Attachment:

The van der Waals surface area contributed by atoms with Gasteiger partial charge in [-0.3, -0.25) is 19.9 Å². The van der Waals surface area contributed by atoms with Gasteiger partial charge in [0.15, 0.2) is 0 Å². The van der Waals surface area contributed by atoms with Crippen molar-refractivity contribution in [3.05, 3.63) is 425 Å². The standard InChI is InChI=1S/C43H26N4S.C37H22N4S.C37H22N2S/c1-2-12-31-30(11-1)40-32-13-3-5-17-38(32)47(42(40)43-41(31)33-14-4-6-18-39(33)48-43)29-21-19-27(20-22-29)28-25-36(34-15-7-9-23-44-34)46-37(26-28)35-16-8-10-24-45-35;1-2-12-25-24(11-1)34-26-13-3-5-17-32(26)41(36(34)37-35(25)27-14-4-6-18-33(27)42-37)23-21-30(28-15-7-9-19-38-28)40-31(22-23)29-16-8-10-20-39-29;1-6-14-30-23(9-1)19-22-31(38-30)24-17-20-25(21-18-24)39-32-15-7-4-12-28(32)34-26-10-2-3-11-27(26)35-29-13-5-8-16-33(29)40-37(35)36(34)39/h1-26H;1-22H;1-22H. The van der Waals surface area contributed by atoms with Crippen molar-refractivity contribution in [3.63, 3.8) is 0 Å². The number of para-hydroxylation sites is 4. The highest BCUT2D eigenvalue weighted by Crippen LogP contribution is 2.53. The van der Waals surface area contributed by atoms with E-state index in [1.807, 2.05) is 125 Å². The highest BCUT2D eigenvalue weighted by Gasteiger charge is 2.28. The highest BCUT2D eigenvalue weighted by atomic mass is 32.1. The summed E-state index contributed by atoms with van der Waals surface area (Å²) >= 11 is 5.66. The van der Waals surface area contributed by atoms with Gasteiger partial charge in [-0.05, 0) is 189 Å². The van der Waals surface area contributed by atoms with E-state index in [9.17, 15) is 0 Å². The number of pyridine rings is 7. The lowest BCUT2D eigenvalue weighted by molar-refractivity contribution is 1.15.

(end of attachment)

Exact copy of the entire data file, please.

The van der Waals surface area contributed by atoms with Gasteiger partial charge in [-0.3, -0.25) is 19.9 Å². The van der Waals surface area contributed by atoms with Gasteiger partial charge in [0.15, 0.2) is 0 Å². The van der Waals surface area contributed by atoms with Crippen molar-refractivity contribution in [3.05, 3.63) is 425 Å². The standard InChI is InChI=1S/C43H26N4S.C37H22N4S.C37H22N2S/c1-2-12-31-30(11-1)40-32-13-3-5-17-38(32)47(42(40)43-41(31)33-14-4-6-18-39(33)48-43)29-21-19-27(20-22-29)28-25-36(34-15-7-9-23-44-34)46-37(26-28)35-16-8-10-24-45-35;1-2-12-25-24(11-1)34-26-13-3-5-17-32(26)41(36(34)37-35(25)27-14-4-6-18-33(27)42-37)23-21-30(28-15-7-9-19-38-28)40-31(22-23)29-16-8-10-20-39-29;1-6-14-30-23(9-1)19-22-31(38-30)24-17-20-25(21-18-24)39-32-15-7-4-12-28(32)34-26-10-2-3-11-27(26)35-29-13-5-8-16-33(29)40-37(35)36(34)39/h1-26H;1-22H;1-22H. The van der Waals surface area contributed by atoms with Crippen molar-refractivity contribution in [3.63, 3.8) is 0 Å². The number of para-hydroxylation sites is 4. The highest BCUT2D eigenvalue weighted by Crippen LogP contribution is 2.53. The van der Waals surface area contributed by atoms with E-state index in [1.807, 2.05) is 125 Å². The highest BCUT2D eigenvalue weighted by Gasteiger charge is 2.28. The highest BCUT2D eigenvalue weighted by atomic mass is 32.1. The summed E-state index contributed by atoms with van der Waals surface area (Å²) >= 11 is 5.66. The van der Waals surface area contributed by atoms with Gasteiger partial charge in [-0.05, 0) is 189 Å². The van der Waals surface area contributed by atoms with E-state index in [9.17, 15) is 0 Å². The number of pyridine rings is 7. The lowest BCUT2D eigenvalue weighted by molar-refractivity contribution is 1.15.